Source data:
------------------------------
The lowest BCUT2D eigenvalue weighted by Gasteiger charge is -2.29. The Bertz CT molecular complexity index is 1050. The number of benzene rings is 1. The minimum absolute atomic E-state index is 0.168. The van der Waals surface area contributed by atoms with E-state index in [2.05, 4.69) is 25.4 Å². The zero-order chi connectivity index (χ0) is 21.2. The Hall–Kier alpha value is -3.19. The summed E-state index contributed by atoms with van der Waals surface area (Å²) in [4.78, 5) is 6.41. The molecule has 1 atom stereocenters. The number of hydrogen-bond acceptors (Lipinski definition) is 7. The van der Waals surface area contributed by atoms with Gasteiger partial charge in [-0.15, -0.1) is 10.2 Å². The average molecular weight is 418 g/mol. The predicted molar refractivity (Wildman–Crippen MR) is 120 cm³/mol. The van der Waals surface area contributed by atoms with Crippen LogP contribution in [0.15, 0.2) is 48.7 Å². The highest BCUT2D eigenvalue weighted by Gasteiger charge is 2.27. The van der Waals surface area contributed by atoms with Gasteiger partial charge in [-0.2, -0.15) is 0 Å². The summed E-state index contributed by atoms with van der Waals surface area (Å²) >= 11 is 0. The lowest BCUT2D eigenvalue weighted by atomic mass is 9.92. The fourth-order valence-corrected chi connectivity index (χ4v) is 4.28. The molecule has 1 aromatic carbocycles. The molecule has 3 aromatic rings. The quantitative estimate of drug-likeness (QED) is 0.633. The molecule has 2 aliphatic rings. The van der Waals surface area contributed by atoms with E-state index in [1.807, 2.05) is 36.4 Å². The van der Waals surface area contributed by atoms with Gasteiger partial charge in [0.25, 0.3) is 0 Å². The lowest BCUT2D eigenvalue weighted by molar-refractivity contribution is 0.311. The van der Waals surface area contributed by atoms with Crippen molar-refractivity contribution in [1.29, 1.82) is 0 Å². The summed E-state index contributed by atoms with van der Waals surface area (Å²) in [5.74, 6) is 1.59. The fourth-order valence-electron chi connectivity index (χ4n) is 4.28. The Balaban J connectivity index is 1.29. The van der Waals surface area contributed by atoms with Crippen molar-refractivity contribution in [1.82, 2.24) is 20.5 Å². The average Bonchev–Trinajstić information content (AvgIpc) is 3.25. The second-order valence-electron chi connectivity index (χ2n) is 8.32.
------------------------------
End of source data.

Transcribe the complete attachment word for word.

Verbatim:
The lowest BCUT2D eigenvalue weighted by Gasteiger charge is -2.29. The Bertz CT molecular complexity index is 1050. The number of benzene rings is 1. The minimum absolute atomic E-state index is 0.168. The van der Waals surface area contributed by atoms with E-state index in [2.05, 4.69) is 25.4 Å². The zero-order chi connectivity index (χ0) is 21.2. The Hall–Kier alpha value is -3.19. The summed E-state index contributed by atoms with van der Waals surface area (Å²) in [4.78, 5) is 6.41. The molecule has 1 atom stereocenters. The number of hydrogen-bond acceptors (Lipinski definition) is 7. The van der Waals surface area contributed by atoms with Gasteiger partial charge in [-0.15, -0.1) is 10.2 Å². The average molecular weight is 418 g/mol. The predicted molar refractivity (Wildman–Crippen MR) is 120 cm³/mol. The van der Waals surface area contributed by atoms with Crippen LogP contribution in [0.15, 0.2) is 48.7 Å². The highest BCUT2D eigenvalue weighted by Gasteiger charge is 2.27. The van der Waals surface area contributed by atoms with Gasteiger partial charge in [-0.2, -0.15) is 0 Å². The summed E-state index contributed by atoms with van der Waals surface area (Å²) >= 11 is 0. The lowest BCUT2D eigenvalue weighted by atomic mass is 9.92. The fourth-order valence-corrected chi connectivity index (χ4v) is 4.28. The molecule has 1 aromatic carbocycles. The molecule has 3 aromatic rings. The quantitative estimate of drug-likeness (QED) is 0.633. The molecule has 2 aliphatic rings. The van der Waals surface area contributed by atoms with E-state index in [1.807, 2.05) is 36.4 Å². The van der Waals surface area contributed by atoms with Gasteiger partial charge in [0.25, 0.3) is 0 Å². The lowest BCUT2D eigenvalue weighted by molar-refractivity contribution is 0.311. The van der Waals surface area contributed by atoms with Crippen molar-refractivity contribution in [1.29, 1.82) is 0 Å². The summed E-state index contributed by atoms with van der Waals surface area (Å²) in [5.74, 6) is 1.59. The fourth-order valence-electron chi connectivity index (χ4n) is 4.28. The Balaban J connectivity index is 1.29. The van der Waals surface area contributed by atoms with Crippen molar-refractivity contribution in [1.82, 2.24) is 20.5 Å². The average Bonchev–Trinajstić information content (AvgIpc) is 3.25. The second-order valence-electron chi connectivity index (χ2n) is 8.32.